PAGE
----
| id | select_type | table | type  | possible_keys | key     | key_len | ref   | rows | Extra |
|  1 | SIMPLE      | foo   | const | PRIMARY       | PRIMARY | 4       | const |    1 |       | 

| id | select_type | table | type | possible_keys | key     | key_len | ref   | rows | Extra       |
|  1 | SIMPLE      | foo   | ref  | j_index       | j_index | 5       | const |    2 | Using where | 

Note that’s still not a measurement of performance. I’ve only shown that you can use an index while searching for NULL. I’m going to assert (admittedly without having measured, but hey this is just StackOverflow) that the benefit of an index overshadows any possible penalty when searching for NULL versus a blank string.

It’s not a correct design decision to choose zero or blank or any other value to substitute for NULL. You may need to use those values as significant in the column. That’s why NULL exists, as a value that is by definition outside the domain of values of any data type, so you can use the full range of values of integers or strings or whatever and still have something to signify “none of the above values.”


The MySQL manual actually has a nice article about the problems with NULL.

Hope it helps.

Also found this other SO post about NULL and Performance


We don’t allow NULL values in our databases unless it’s for numeric values, or for dates. The reason why we do this is because numeric values sometimes should not be defaulted to zero as this is very, very bad. I’m a developer for a stock brokers and there’s a big, big difference between NULL and 0. The use of COALESCE comes in handy if we do want to default values back to zero even though we don’t store them as such.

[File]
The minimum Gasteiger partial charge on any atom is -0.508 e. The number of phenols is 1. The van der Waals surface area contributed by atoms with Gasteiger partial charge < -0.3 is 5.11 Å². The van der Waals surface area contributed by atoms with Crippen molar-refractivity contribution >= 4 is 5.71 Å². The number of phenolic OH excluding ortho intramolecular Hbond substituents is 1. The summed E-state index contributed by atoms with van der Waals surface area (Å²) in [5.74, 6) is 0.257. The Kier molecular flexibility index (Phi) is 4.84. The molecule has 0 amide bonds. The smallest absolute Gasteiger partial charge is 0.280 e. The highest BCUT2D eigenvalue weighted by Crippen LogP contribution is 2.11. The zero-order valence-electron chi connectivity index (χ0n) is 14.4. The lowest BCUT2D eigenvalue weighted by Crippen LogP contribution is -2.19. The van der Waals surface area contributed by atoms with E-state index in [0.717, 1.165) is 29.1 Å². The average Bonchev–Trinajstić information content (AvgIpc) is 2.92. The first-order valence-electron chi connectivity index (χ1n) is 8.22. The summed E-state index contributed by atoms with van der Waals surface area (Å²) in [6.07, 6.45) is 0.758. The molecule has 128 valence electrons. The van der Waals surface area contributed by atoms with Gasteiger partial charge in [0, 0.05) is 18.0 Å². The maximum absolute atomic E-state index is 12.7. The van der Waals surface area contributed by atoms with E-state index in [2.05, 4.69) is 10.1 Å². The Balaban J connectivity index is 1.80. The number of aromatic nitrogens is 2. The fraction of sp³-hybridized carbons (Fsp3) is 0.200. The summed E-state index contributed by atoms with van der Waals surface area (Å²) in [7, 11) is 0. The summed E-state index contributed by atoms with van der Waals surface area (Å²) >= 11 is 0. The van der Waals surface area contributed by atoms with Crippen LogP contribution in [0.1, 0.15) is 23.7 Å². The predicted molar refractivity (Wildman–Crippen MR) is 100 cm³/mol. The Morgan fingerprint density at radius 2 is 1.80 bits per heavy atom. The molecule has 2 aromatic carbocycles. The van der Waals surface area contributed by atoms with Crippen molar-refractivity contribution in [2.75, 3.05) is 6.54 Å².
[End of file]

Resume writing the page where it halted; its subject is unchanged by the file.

MyVal = COALESCE(TheData, 0)

As we do bulk inserts of data from flat files we use format files to determine the entry of the data which automagically converts empty values into blank strings anyway.

Dates default to whatever value may appear dependant on the collation I believe, but ours default to something like 1900, and again, dates are extremely important. Other plain text values aren’t so important, and if left blank typically qualify as okay.


Generally, if an attribute is required, it is defined as Not NULL and if it may be omitted it is defined as nullable.


As @ForYourOwnGood said – Null should be used for “unknown” information. For example: If you have a lot of fields that customer should fill-in on registration and some of them are optional. For some reason you might want to reserve an ID for that particular customer and since you don’t know if the optional fields are a real choice by the customer to be left empty you should set them as NULL i.e. “unknown” when you first save the row. If the customer submits the form, passes all your validation and then you save the information, then you know for fact that the optional field is left empty by intention.

This is just a good case of using NULL.


The empty string should not be used in place of NULL. NULL represents nothing where as the empty string is something, with nothing inside. NULL will always be false when compared to another value (even NULL) and NULL will not be summed in the COUNT function.